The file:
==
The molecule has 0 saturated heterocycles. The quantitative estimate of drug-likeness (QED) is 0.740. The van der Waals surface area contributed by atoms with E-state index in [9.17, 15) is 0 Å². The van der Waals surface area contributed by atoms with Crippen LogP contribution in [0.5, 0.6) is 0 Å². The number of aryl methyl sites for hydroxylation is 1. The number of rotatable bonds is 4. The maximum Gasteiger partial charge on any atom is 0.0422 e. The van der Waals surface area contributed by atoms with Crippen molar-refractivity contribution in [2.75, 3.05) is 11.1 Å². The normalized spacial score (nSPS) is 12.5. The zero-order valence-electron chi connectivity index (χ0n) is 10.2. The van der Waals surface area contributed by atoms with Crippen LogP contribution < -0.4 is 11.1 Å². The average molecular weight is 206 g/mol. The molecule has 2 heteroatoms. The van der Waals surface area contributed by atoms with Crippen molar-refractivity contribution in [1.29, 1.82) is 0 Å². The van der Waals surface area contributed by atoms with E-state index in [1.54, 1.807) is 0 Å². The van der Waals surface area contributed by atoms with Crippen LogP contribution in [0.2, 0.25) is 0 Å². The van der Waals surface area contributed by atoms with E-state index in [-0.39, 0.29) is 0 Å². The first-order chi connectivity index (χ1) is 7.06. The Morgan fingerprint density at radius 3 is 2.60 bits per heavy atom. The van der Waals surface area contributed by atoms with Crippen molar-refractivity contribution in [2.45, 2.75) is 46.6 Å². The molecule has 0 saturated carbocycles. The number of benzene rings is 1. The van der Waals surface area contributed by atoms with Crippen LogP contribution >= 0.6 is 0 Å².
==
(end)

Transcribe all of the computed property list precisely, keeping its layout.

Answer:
The molecule has 0 saturated heterocycles. The quantitative estimate of drug-likeness (QED) is 0.740. The van der Waals surface area contributed by atoms with E-state index in [9.17, 15) is 0 Å². The van der Waals surface area contributed by atoms with Crippen LogP contribution in [0.5, 0.6) is 0 Å². The number of aryl methyl sites for hydroxylation is 1. The number of rotatable bonds is 4. The maximum Gasteiger partial charge on any atom is 0.0422 e. The van der Waals surface area contributed by atoms with Crippen molar-refractivity contribution in [2.75, 3.05) is 11.1 Å². The normalized spacial score (nSPS) is 12.5. The zero-order valence-electron chi connectivity index (χ0n) is 10.2. The van der Waals surface area contributed by atoms with Crippen LogP contribution < -0.4 is 11.1 Å². The average molecular weight is 206 g/mol. The molecule has 2 heteroatoms. The van der Waals surface area contributed by atoms with Crippen molar-refractivity contribution in [1.29, 1.82) is 0 Å². The van der Waals surface area contributed by atoms with E-state index in [1.54, 1.807) is 0 Å². The van der Waals surface area contributed by atoms with Crippen LogP contribution in [0.2, 0.25) is 0 Å². The van der Waals surface area contributed by atoms with E-state index in [-0.39, 0.29) is 0 Å². The first-order chi connectivity index (χ1) is 7.06. The Morgan fingerprint density at radius 3 is 2.60 bits per heavy atom. The van der Waals surface area contributed by atoms with Crippen molar-refractivity contribution in [2.45, 2.75) is 46.6 Å². The molecule has 0 saturated carbocycles. The number of benzene rings is 1. The van der Waals surface area contributed by atoms with Crippen LogP contribution >= 0.6 is 0 Å².